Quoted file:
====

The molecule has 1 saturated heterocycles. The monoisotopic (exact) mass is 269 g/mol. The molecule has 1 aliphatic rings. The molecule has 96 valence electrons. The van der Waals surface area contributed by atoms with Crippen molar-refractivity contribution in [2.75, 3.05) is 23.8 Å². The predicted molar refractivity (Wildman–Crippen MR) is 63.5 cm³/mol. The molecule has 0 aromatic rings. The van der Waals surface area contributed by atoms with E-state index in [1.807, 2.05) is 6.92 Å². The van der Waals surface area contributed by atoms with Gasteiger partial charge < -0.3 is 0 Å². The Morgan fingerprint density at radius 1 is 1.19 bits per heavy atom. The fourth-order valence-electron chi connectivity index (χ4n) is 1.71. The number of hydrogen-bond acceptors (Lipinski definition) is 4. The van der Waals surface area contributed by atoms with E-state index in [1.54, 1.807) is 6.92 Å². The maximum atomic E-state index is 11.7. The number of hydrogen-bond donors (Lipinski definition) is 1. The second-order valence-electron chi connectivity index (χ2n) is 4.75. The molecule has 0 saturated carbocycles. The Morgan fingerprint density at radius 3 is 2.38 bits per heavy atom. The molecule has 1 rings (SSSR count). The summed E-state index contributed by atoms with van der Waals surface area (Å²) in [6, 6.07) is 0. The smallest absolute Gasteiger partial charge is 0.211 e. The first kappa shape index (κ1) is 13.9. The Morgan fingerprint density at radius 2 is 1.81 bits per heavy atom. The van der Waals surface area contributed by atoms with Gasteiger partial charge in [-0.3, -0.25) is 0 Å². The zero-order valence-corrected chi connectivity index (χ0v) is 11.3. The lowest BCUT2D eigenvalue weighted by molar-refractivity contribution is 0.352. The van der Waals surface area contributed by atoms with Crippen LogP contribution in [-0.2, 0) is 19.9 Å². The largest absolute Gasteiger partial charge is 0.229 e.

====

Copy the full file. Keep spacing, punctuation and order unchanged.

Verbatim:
The molecule has 1 saturated heterocycles. The monoisotopic (exact) mass is 269 g/mol. The molecule has 1 aliphatic rings. The molecule has 96 valence electrons. The van der Waals surface area contributed by atoms with Crippen molar-refractivity contribution in [2.75, 3.05) is 23.8 Å². The predicted molar refractivity (Wildman–Crippen MR) is 63.5 cm³/mol. The molecule has 0 aromatic rings. The van der Waals surface area contributed by atoms with E-state index in [1.807, 2.05) is 6.92 Å². The van der Waals surface area contributed by atoms with Gasteiger partial charge < -0.3 is 0 Å². The Morgan fingerprint density at radius 1 is 1.19 bits per heavy atom. The fourth-order valence-electron chi connectivity index (χ4n) is 1.71. The number of hydrogen-bond acceptors (Lipinski definition) is 4. The van der Waals surface area contributed by atoms with E-state index in [1.54, 1.807) is 6.92 Å². The maximum atomic E-state index is 11.7. The number of hydrogen-bond donors (Lipinski definition) is 1. The second-order valence-electron chi connectivity index (χ2n) is 4.75. The molecule has 0 saturated carbocycles. The Morgan fingerprint density at radius 3 is 2.38 bits per heavy atom. The molecule has 1 rings (SSSR count). The summed E-state index contributed by atoms with van der Waals surface area (Å²) in [6, 6.07) is 0. The smallest absolute Gasteiger partial charge is 0.211 e. The first kappa shape index (κ1) is 13.9. The Morgan fingerprint density at radius 2 is 1.81 bits per heavy atom. The van der Waals surface area contributed by atoms with Gasteiger partial charge in [-0.3, -0.25) is 0 Å². The zero-order valence-corrected chi connectivity index (χ0v) is 11.3. The lowest BCUT2D eigenvalue weighted by molar-refractivity contribution is 0.352. The van der Waals surface area contributed by atoms with Crippen LogP contribution in [-0.2, 0) is 19.9 Å². The largest absolute Gasteiger partial charge is 0.229 e.